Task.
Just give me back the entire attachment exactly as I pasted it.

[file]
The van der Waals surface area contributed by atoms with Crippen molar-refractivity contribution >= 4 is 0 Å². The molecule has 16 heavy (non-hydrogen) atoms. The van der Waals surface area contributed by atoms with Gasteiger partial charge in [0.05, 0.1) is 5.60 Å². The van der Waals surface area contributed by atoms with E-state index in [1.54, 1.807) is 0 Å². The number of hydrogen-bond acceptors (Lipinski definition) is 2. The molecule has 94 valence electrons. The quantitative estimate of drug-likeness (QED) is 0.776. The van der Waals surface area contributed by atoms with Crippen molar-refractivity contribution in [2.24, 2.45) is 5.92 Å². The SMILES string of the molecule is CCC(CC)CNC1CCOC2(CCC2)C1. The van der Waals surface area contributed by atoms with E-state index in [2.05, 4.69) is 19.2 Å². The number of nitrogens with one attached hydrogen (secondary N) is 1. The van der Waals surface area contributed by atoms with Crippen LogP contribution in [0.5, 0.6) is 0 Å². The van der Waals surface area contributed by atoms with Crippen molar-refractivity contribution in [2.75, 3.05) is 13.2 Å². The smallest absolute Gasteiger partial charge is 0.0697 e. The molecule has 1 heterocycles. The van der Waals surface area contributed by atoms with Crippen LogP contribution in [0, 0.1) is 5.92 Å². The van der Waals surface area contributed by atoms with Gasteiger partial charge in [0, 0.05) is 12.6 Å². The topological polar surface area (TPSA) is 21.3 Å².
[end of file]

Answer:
The van der Waals surface area contributed by atoms with Crippen molar-refractivity contribution >= 4 is 0 Å². The molecule has 16 heavy (non-hydrogen) atoms. The van der Waals surface area contributed by atoms with Gasteiger partial charge in [0.05, 0.1) is 5.60 Å². The van der Waals surface area contributed by atoms with E-state index in [1.54, 1.807) is 0 Å². The number of hydrogen-bond acceptors (Lipinski definition) is 2. The molecule has 94 valence electrons. The quantitative estimate of drug-likeness (QED) is 0.776. The van der Waals surface area contributed by atoms with Crippen molar-refractivity contribution in [2.24, 2.45) is 5.92 Å². The SMILES string of the molecule is CCC(CC)CNC1CCOC2(CCC2)C1. The van der Waals surface area contributed by atoms with E-state index in [2.05, 4.69) is 19.2 Å². The number of nitrogens with one attached hydrogen (secondary N) is 1. The van der Waals surface area contributed by atoms with Crippen LogP contribution in [0.5, 0.6) is 0 Å². The van der Waals surface area contributed by atoms with Crippen molar-refractivity contribution in [2.75, 3.05) is 13.2 Å². The smallest absolute Gasteiger partial charge is 0.0697 e. The molecule has 1 heterocycles. The van der Waals surface area contributed by atoms with Crippen LogP contribution in [0, 0.1) is 5.92 Å². The van der Waals surface area contributed by atoms with Gasteiger partial charge in [0, 0.05) is 12.6 Å². The topological polar surface area (TPSA) is 21.3 Å².